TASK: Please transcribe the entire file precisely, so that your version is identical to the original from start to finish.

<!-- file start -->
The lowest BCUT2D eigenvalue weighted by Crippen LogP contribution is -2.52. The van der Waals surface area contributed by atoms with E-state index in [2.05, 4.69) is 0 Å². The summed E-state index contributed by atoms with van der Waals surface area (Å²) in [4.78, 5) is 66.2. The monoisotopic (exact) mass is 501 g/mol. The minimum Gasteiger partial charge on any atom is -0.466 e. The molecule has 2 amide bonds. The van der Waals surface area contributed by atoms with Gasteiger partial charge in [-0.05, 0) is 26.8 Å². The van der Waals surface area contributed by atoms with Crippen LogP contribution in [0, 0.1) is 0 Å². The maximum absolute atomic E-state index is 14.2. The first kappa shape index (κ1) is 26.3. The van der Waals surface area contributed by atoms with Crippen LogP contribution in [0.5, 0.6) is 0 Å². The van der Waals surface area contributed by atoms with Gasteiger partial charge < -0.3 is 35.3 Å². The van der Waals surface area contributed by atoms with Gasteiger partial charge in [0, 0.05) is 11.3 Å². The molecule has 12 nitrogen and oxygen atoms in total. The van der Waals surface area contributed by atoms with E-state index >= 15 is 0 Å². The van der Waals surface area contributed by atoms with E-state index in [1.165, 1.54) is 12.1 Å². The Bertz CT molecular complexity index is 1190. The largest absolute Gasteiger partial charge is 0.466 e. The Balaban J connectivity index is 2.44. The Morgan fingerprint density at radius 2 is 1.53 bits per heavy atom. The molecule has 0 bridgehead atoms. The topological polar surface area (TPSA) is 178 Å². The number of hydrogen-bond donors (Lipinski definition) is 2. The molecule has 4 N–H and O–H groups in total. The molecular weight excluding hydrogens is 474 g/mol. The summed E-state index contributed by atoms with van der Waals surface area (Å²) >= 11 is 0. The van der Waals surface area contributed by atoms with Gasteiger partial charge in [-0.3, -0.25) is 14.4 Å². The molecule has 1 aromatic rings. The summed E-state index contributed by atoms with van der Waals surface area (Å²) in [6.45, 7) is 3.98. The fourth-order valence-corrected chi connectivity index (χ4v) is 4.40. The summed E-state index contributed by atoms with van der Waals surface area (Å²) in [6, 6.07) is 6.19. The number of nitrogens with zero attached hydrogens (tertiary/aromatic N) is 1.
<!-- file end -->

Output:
The lowest BCUT2D eigenvalue weighted by Crippen LogP contribution is -2.52. The van der Waals surface area contributed by atoms with E-state index in [2.05, 4.69) is 0 Å². The summed E-state index contributed by atoms with van der Waals surface area (Å²) in [4.78, 5) is 66.2. The monoisotopic (exact) mass is 501 g/mol. The minimum Gasteiger partial charge on any atom is -0.466 e. The molecule has 2 amide bonds. The van der Waals surface area contributed by atoms with Gasteiger partial charge in [-0.05, 0) is 26.8 Å². The van der Waals surface area contributed by atoms with Crippen LogP contribution in [0, 0.1) is 0 Å². The maximum absolute atomic E-state index is 14.2. The first kappa shape index (κ1) is 26.3. The van der Waals surface area contributed by atoms with Crippen LogP contribution in [0.5, 0.6) is 0 Å². The van der Waals surface area contributed by atoms with Gasteiger partial charge < -0.3 is 35.3 Å². The van der Waals surface area contributed by atoms with Gasteiger partial charge in [0, 0.05) is 11.3 Å². The molecule has 12 nitrogen and oxygen atoms in total. The van der Waals surface area contributed by atoms with E-state index >= 15 is 0 Å². The van der Waals surface area contributed by atoms with E-state index in [1.165, 1.54) is 12.1 Å². The Bertz CT molecular complexity index is 1190. The largest absolute Gasteiger partial charge is 0.466 e. The Balaban J connectivity index is 2.44. The Morgan fingerprint density at radius 2 is 1.53 bits per heavy atom. The molecule has 0 bridgehead atoms. The topological polar surface area (TPSA) is 178 Å². The number of hydrogen-bond donors (Lipinski definition) is 2. The molecule has 4 N–H and O–H groups in total. The molecular weight excluding hydrogens is 474 g/mol. The summed E-state index contributed by atoms with van der Waals surface area (Å²) >= 11 is 0. The van der Waals surface area contributed by atoms with Gasteiger partial charge in [-0.3, -0.25) is 14.4 Å². The molecule has 1 aromatic rings. The summed E-state index contributed by atoms with van der Waals surface area (Å²) in [6.45, 7) is 3.98. The fourth-order valence-corrected chi connectivity index (χ4v) is 4.40. The summed E-state index contributed by atoms with van der Waals surface area (Å²) in [6, 6.07) is 6.19. The number of nitrogens with zero attached hydrogens (tertiary/aromatic N) is 1.